The Evening: Iran’s Warning, Israeli Election, Nashville Skyline and More
April 9, 2019
Iran’s leaders on Tuesday warned the United States of serious repercussions after it designated the elite Revolutionary Guard Corps a terrorist organization, as the Washington Post’s Erin Cunningham reports.
The polls are closed in Israel and it looks too close to call with both Gantz and Netanyahu claiming victory. Haaretz has live updates.
EU Wants Assurances
European Union leaders are preparing to grant British Prime Minister Theresa May more time, at a summit Wednesday, to win backing in Parliament for an agreement to leave the bloc, as the WSJ’s Laurence Norman and Stephen Fidler report.
Dive Deeper: “Brussels Cannot Stomach Fudge,” by Chatham House’s Marie La Conte.
Congressional Committee Warns Turkey
The leaders of the U.S. Senate Foreign Relations and Armed Services Committees warned Turkey on Tuesday that it risked tough sanctions if it pursued plans to purchase Russian S-400 missile defense systems, and they threatened further legislative action, as Reuters reports.
Enroll for Fall
Now enrolling for the Fall, CSIS & Syracuse University's Maxwell School of Citizenship and Public Affairs offer a new Executive Master's in International Relations. Information here.
Check out CSIS’s new series of video shorts: “Testify” and “High Resolution.” In under 90 seconds, CSIS experts tell you what they told Congress in testimony, or use high-resolution satellite images and advanced mapping to break down national security issues. And don’t forget to subscribe to the CSIS YouTube Channel!
In That Number
The three U.S. servicemembers killed Monday in a Taliban attack in Afghanistan were members of the Marine Corps.
“If you continue to walk down this road, you will see IR-8 centrifuges in the future. Our patience has a threshold.”
— Iranian President Hassan Rouhani
Currently, China has the ability to jam common satellite communication bands and GPS signals, and it has made the development and deployment of satellite jamming systems a high priority. Satellite imagery suggests that China has placed military truck jamming equipment on Mischief Reef.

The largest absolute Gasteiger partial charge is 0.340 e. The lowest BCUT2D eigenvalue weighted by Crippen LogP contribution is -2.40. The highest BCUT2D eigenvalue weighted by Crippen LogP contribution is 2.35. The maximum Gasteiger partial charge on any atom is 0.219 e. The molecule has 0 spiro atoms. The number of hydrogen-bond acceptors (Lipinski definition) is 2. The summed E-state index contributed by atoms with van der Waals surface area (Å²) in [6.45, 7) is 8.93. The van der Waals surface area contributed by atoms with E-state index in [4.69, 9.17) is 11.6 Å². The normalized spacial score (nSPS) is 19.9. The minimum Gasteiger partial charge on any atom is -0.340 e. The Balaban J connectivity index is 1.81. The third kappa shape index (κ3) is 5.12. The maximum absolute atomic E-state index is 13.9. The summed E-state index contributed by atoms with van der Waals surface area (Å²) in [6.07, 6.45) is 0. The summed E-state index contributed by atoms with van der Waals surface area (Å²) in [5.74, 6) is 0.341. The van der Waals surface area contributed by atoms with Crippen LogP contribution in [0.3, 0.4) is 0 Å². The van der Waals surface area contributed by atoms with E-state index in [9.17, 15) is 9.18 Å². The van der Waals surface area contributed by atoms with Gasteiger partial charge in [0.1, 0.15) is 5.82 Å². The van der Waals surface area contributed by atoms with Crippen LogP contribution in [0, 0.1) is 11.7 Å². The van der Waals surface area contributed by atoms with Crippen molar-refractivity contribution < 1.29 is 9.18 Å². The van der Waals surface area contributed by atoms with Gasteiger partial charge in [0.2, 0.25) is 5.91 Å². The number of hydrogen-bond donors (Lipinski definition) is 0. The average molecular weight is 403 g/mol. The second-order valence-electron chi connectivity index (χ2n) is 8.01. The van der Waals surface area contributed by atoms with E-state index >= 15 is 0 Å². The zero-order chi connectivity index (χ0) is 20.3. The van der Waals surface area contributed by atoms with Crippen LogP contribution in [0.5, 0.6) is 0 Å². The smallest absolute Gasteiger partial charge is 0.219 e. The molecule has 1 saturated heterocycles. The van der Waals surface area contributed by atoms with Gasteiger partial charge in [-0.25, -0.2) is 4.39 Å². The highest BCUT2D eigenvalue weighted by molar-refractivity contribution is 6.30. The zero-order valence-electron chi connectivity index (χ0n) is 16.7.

The Andreas C. Dracopoulos iDeas Lab at CSIS enhances our research with the latest in cutting-edge web technologies, design, and video.
(Photo credit: Alex Wong/Getty Images). President Trump meets with Egyptian President Abdel-Fattah el-Sisi in the Oval Office today.
“The Impact of Rules of Origin on Supply Chains: USMCA’s Auto Rules as a Case Study,” by CSIS’s Bill Reinsch and Jack Caporal.
This Town Tomorrow
At 9:00 a.m., join CSIS for a discussion exploring how to strike the right balance between minimizing hate speech online and protecting the free expression of civil society actors.
Then, at 11:30 a.m., return to CSIS for a forum on how the United States and China can maximize the benefits of innovation through policies and practices that effectively protect intellectual property rights, privacy, and national security.
Today, CSIS hosted a conference on the 40th anniversary of the Taiwan Relations Act. Experts discussed its creation and implementation and how it continues to guide U.S.-Taiwan relations and interaction among Taiwan, China, and the United States. Watch the full event here.
Judd Devermont, Africa program director at CSIS, sits down with policymakers, journalists, academics and other trailblazers in African affairs to shine a spotlight on the faces spearheading cultural, political, and economic change on the continent.
It’s hard to believe but 50 years ago this month, Bob Dylan recorded his ninth studio album, “Nashville Skyline” in the country music capital city. The record would prove highly influential as its crossover of country and pop helped pave the way for the Eagles and other country-rock superstars of the early ’70s. And conservative Nashville would never be the same again. Without “Nashville Skyline,” there would not only be no Eagles, there would be no Elvis Costello or alt-country superstars Wilco.
By coincidence, Johnny Cash was recording in the same studio as Dylan in Nashville in 1969. I can’t even imagine what that was like. Talk about the Mt. Rushmore of American musicians. They recorded 18 songs together but the only one that made it onto “Nashville Skyline” was a reworked version of Dylan’s “Girl From the North Country,” a track that previously appeared on “The Freewheelin’ Bob Dylan.” It’s a true gem.